In another case which followed and cited to Ballin above, the court again failed to find merger. This is the case of Jones v. Jones 86 Nev 879, 478 P.2d 148 (1970). In this case the parties entered into a marital separation agreement prior to divorce. Within that separation agreement it was specifically stated that such agreement was not to be merged into the decree but was to survive and be enforced as a contract binding for all time. At the same time this marital separation agreement also stated that in the event either party sued for divorce that this marital separation agreement could be offered in evidence, and if accepted by the court incorporated by reference into the Decree. Following this language it went on to say that notwithstanding this "incorporation" the agreement would not merge and would survive. The Nevada Supreme Court held that the agreement was not merged and thus such agreement was a separate contract apart from the divorce decree. As such, the court had no grounds to modify alimony as the husband had requested. Grounds for modification of alimony rest in the statutes governing dissolution of marriage. Given the fact that this agreement was not-merged no relief could be had within those statutes. Thus the court's hands were tied as to any alimony modification. The court held that while the agreement is not or would not be binding on the court in the divorce proceedings such agreement would be binding and control in any post-divorce matter such as the one before it.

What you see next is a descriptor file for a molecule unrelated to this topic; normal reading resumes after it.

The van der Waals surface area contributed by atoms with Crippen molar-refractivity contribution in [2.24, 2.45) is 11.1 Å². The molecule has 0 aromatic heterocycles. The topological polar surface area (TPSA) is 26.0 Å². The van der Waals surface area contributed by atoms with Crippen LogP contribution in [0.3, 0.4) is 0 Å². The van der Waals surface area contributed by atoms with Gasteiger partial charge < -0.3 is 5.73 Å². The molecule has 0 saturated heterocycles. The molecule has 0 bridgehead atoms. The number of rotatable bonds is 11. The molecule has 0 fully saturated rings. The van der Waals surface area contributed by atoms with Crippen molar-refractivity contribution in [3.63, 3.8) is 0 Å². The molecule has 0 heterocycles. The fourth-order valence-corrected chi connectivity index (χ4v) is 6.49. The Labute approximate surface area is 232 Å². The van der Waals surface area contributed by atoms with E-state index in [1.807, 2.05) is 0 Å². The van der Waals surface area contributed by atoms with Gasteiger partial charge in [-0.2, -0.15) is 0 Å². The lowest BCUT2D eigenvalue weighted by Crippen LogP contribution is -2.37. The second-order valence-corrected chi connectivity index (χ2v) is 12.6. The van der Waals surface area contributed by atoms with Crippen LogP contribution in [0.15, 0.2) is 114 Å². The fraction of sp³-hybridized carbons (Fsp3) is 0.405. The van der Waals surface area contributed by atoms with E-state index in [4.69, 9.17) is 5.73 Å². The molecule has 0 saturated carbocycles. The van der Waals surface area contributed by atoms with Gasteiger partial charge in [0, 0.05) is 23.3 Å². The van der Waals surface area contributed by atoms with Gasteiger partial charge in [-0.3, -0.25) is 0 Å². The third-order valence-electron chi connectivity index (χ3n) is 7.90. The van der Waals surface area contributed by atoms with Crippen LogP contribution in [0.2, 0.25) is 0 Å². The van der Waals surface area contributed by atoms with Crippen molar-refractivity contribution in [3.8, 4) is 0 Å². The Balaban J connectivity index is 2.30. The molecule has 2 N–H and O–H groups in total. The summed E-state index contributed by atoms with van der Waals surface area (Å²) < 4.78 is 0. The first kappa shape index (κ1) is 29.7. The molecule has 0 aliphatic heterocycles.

Thus again it seems that the language to include in any marital separation agreement if you wish for such agreement to remain independent of the decree is that such agreement will not merge and will survive the decree of divorce. This language in and of itself should be sufficient to overcome any other language which could be read as inconsistent with this language. However, be advised that the decree of divorce also needs to direct survival. It may well not be sufficient for the marital separation agreement to indicate as much. When we compare the Ballin case with the Day v. Day, 80 Nev. 386 case we can see why this matters. In the Ballin case which was heard prior to the Day decision the court specifically emphasized the fact that the Decree itself stated that the agreement would survive the Decree of Divorce. In the Day case the court found that there would be a merger despite the language of the marital separation agreement stating that it would not be merged into the Decree. The Supreme Court of Nevada found that since the decree did not expressly state that the agreement would "survive" the decree that the agreement in fact would merge given the other language of the decree directing approval, adoption, and confirmation of the agreement by the decree. As Counsel we thus know that we need to indicate in our marital separation agreement specifically whether such agreement will or will not be merged and then we need to take the second step and in our Decree indicate whether that marital separation agreement will survive the Decree or not.

Categories: Family Law